"Oot O' The World and into Kippen". Our thanks to John Henderson for sending in this excellent poem. The situation of the village is so sequestered that a common saying of the country folks is as above. The phrase is the title of the following imaginative lines composed by Stewart Alan Robertson, M.A., English Master at The High School of Stirling, (1896-1904), and are supposed to be spoken by a husband to his wife, both natives of the "Kingdom," dwelling in New York. You can read this at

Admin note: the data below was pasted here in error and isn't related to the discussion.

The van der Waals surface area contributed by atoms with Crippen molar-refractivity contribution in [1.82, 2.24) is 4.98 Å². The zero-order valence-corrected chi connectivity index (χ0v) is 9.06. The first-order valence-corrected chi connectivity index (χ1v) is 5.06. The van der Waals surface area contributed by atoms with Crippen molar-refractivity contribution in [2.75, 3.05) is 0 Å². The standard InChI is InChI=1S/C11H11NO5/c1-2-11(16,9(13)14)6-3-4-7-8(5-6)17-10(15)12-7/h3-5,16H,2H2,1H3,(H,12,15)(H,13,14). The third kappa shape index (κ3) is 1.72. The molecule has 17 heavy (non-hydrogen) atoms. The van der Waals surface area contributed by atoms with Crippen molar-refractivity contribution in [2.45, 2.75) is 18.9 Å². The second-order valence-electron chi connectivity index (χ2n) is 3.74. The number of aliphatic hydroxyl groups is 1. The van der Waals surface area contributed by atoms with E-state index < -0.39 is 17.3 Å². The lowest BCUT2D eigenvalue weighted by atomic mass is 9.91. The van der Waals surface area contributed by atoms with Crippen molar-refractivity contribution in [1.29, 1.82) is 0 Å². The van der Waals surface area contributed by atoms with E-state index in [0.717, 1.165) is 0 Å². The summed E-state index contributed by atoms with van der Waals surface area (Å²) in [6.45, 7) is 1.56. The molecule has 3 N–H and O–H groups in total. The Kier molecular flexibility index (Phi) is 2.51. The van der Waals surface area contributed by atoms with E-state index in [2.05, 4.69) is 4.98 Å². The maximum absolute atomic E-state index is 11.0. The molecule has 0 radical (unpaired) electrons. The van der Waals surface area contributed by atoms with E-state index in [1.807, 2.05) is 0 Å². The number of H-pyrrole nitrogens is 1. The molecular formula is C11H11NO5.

Sketches of The Character, Manners, and Present State of the Highlanders of Scotland
by Major-General David Stewart (1822)

We have now completed this 2 volume publication with...

National Corps and Garb
Volunteers and Local Militia
Appendix - Tables of Killed and Wounded

Here is how the National Corps and Garb starts...